“A new generation sets its sights higher because it has you as a role model. You’ve made me proud. You’ve made the country proud.”

Soon Obama and his family will exit the national stage, to be replaced by Trump, a man Obama had stridently argued poses a dire threat to the nation’s future.

His near-apocalyptic warnings throughout the campaign have cast a continuing shadow over his post-election efforts to reassure Americans anxious about the future.

Indeed, much of what Obama accomplished over the past eight years — from health care overhaul and environmental regulations to his nuclear deal with Iran — could potentially be upended by Trump. So even as Obama seeks to define what his presidency meant for America, his legacy remains in question.

Even as Obama said farewell to the nation — in a televised speech of just under an hour — the anxiety felt by many Americans about the future was palpable, and not only in the Chicago convention centre where he stood in front of a giant presidential seal. The political world was reeling from new revelations about an unsubstantiated report that Russia had compromising personal and financial information about Trump.

Steeped in nostalgia, Obama’s return to Chicago was less a triumphant homecoming and more a bittersweet reunion bringing together Obama loyalists and loyal staffers, many of whom have long since left Obama’s service, moved on to new careers and started families. They came from across the country — some on Air Force One, others on their own — to be present for the last major moment of Obama’s presidency.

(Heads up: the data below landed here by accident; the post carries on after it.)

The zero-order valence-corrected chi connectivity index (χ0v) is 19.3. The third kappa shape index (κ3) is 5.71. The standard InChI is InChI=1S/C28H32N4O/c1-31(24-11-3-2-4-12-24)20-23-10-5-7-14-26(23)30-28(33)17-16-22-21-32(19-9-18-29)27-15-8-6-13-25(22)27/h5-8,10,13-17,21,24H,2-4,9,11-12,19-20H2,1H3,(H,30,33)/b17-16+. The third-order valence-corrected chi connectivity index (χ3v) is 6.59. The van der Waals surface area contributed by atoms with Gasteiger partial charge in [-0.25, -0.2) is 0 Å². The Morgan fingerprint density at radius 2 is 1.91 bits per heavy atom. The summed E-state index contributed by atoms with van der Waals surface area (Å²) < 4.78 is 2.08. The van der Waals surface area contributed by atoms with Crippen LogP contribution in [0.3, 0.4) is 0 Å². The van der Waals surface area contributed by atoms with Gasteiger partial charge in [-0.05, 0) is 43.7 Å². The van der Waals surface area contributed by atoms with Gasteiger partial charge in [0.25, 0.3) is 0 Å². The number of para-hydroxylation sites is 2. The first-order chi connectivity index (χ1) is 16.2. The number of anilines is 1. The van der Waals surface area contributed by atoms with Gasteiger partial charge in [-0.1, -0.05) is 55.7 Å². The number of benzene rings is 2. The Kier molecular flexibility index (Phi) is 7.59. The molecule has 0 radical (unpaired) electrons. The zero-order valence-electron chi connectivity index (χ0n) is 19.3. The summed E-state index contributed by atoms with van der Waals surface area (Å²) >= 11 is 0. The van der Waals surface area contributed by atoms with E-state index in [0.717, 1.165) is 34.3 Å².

Seeking inspiration, Obama’s speechwriters spent weeks poring over Obama’s other momentous speeches, including his 2004 keynote at the Democratic National Convention and his 2008 speech after losing the New Hampshire primary to Hillary Clinton. They also revisited his 2015 address in Selma, Alabama, that both honoured America’s exceptionalism and acknowledged its painful history on civil rights.

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After returning to Washington, Obama will have less than two weeks before he accompanies Trump in the presidential limousine to the Capitol for the new president’s swearing-in. After nearly a decade in the spotlight, Obama will become a private citizen, an elder statesman at 55.

He plans to take some time off, write a book — and immerse himself in a Democratic redistricting campaign.

With an approval rating hovering around 55 percent, according to a Quinnipiac University poll, Obama still carries considerable political weight.

Some 51 percent of Americans polled believe that Trump is doing a bad job as president-elect.

Trump’s unorthodox politics have thrown Obama’s transition and post-presidency plans into flux.

Having vowed a smooth handover of power, Obama has found himself being increasingly critical of Trump as he prepares to leave office on January 20

Many Obama aides who had planned to take exotic holidays or launch coffer-replenishing forays into the private sector are also reassessing their future and mulling a return to the political trenches.

Obama’s foundation is already gearing up for a quasi-political role -- funneling idealistic youngsters into public life.

Associated Press and Agence France-Presse